Showcase beefs up ad presence

After one false start by the country's largest cable provider, and the circumspection the largest media buying shops have shown the new specialty tv channels, Showcase has gone over its head to display its wares to viewers, and, perhaps, reassure the...

After one false start by the country’s largest cable provider, and the circumspection the largest media buying shops have shown the new specialty tv channels, Showcase has gone over its head to display its wares to viewers, and, perhaps, reassure the advertisers who covet them.

Starting next month, the new specialty tv channel which was among seven to begin broadcasting Jan. 1, will launch a series of daily national radio spots.

The spots, from Toronto agency Bensimon Byrne, tell listeners what are their best bets for that evening’s viewing on Showcase.

The new commercials are in addition to advertising Showcase already has on the go on radio, tv and in print.

Peter Wilmshurst, vice-president of marketing, sales and cable relations for Showcase, says, as far as he knows, the daily radio spots are a first.

Wilmshurst says Showcase chose radio because it is flexible and can capture some of the drama of the programs his service broadcasts.

He says the commercials will run in major markets across the country beginning in February, and possibly going into March.

The spots, a mixture of 30s and 60s, will promote such fare as Britain’s cop show, Spender, a major hit in that country and already an appreciable draw in Canada.

As for the public’s willingness to take a chance on the new channels, Wilmshurst says, like others in the media industry, the next few months will tell.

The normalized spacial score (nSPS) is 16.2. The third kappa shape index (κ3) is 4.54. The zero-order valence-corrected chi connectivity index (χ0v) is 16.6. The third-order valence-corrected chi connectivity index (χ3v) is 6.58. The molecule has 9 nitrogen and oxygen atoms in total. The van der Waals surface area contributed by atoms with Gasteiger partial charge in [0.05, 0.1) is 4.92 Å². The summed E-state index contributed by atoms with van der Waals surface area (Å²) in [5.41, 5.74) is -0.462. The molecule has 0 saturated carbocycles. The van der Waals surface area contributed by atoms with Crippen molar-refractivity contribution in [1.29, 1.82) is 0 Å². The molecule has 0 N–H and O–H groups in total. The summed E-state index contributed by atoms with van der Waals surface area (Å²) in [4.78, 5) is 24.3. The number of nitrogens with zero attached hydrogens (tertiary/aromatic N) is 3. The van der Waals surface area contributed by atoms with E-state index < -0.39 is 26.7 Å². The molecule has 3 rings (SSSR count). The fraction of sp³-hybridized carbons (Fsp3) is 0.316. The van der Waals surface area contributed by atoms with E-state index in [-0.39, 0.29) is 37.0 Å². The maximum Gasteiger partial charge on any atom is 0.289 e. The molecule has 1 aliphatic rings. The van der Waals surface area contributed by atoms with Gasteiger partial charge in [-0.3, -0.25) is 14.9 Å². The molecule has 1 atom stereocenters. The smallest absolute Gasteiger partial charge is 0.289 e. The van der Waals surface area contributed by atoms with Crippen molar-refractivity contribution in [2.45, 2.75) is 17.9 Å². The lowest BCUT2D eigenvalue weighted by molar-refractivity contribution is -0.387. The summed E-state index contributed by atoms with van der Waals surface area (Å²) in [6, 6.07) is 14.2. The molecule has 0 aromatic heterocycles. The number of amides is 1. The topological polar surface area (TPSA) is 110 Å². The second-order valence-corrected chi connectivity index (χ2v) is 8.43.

Doug Newell, vice-president of media buying operations at Harrison Young Pesonen & Newell in Toronto, says his shop is not buying anything on the specialty channels until there is a fix on subscribers.

Newell says it will be a guessing game until at least March on how the specialty channels will fare.

Winners and losers

Bruce Claassen, president of Genesis Media, says he is buying time on the new channels, but his company is also making a list of the potential winners and losers among them.

Bruce Baumann, vice-president and director of media services at Saatchi & Saatchi Advertising in Toronto, is, like his colleagues, exercising caution with the new services.

Baumann says the whole situation is in a state of flux, and it may be April or May before any hard data about subscribers and audiences are available.

In any event, Baumann says his shop is not making any major placements without guarantees.

Hugh Dow, president of Initiative Media in Toronto, says it could be early summer before there is a fix on the audiences the new services draw, although he calls the early numbers captured by The Discovery Channel ‘pretty impressive.’

Negotiating guarantees

And, like Saatchi & Saatchi, Initiative Media is for the time being negotiating guarantees.

The new channels, Dow notes dryly, have enough ad time in their inventories to offer compensation should it be required.